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Bankers Press Case Against Punitive Tax

The bill passed by the House on Thursday would eliminate those bonuses for thousands of workers at eight of the largest U.S. banks, in addition to employees of AIG, Fannie Mae and Freddie Mac. It would slap a 90 percent tax on bonuses to employees with incomes above $125,000, or household incomes above $250,000.

A broader Senate bill, which could reach the floor next week, would also tax thousands of bonus recipients at regional banks.

The rapid progress of the legislation surprised many in the financial industry, triggering widespread panic. The measures are retroactive, and many employees have spent some of the money, which they might now be required to repay. There was also alarm at the Treasury, where some officials fear that the ferment on Capitol Hill will damage the government's ability to partner with financial firms on economic recovery.

The program to buy toxic assets would involve three components, sources said. The plan would establish an entity, backed by the Federal Deposit Insurance Corp., to buy loans from banks, a source familiar with the matter said. The idea is rooted in what some market analysts and regulators call a "bad" bank.

Treasury and Federal Reserve officials are also preparing to partner with private investors to create funds that could buy toxic assets, which provided the financing for troubled loans such as mortgages and have been at the heart of the banking system's troubles. The funds would borrow money at favorable rates from the Fed -- without having to pay back the loans for at least five years and possibly as long as seven years -- to buy the assets, freeing banks to lend once again, a source said.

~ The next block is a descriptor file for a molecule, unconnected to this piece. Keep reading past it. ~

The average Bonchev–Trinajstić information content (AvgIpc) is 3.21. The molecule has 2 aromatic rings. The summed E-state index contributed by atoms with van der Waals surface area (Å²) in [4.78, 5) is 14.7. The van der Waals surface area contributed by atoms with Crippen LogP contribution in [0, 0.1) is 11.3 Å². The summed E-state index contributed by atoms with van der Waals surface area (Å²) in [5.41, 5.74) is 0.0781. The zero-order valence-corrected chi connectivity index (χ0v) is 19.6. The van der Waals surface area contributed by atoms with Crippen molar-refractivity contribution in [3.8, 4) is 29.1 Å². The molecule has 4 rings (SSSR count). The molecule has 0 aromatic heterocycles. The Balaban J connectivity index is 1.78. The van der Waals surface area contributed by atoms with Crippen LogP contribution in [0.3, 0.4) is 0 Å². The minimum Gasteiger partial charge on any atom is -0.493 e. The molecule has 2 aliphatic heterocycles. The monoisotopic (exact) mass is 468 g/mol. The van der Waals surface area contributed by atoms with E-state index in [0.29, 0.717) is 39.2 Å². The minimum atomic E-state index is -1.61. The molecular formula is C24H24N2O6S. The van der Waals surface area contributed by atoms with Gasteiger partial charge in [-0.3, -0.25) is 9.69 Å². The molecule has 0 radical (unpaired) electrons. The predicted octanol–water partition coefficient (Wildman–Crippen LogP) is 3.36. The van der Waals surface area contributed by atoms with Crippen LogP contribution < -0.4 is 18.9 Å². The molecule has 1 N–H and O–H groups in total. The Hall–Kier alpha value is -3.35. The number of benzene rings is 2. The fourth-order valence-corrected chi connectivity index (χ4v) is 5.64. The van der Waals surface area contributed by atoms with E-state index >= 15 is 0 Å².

Finally, the Treasury and Federal Reserve would expand a recently-launched program that provides financing to private investors to buy assets that back new consumer loans, such as credit card debt, student loans and auto loans. That initiative would be broadened to address toxic assets that have been sitting on the books of banks for months, not just new ones.

Several of the nation's leading bankers yesterday tried to comfort their employees.

Jamie Dimon, chief executive of J.P. Morgan Chase, held a conference call with senior executives to emphasize their value, and to tell them that the company was working to convey its concerns to the government.

Bank of America chief executive Kenneth D. Lewis told employees in a memo that they deserved to keep their pay.

Pandit of Citigroup raised another common theme, arguing that most of those responsible for the bank's mistakes in recent years had left the company, and that the remaining employees were playing a key role in helping the nation to recover.

"You have been invaluable in our collective efforts to put the company on solid footing," Pandit wrote. "The work we have all done to try to stabilize the financial system and to get this economy moving again would be significantly set back if we lose our talented people because Congress imposes a special tax on financial services employees."

Staff writers Michael Shear, David Cho and Neil Irwin contributed to this report.

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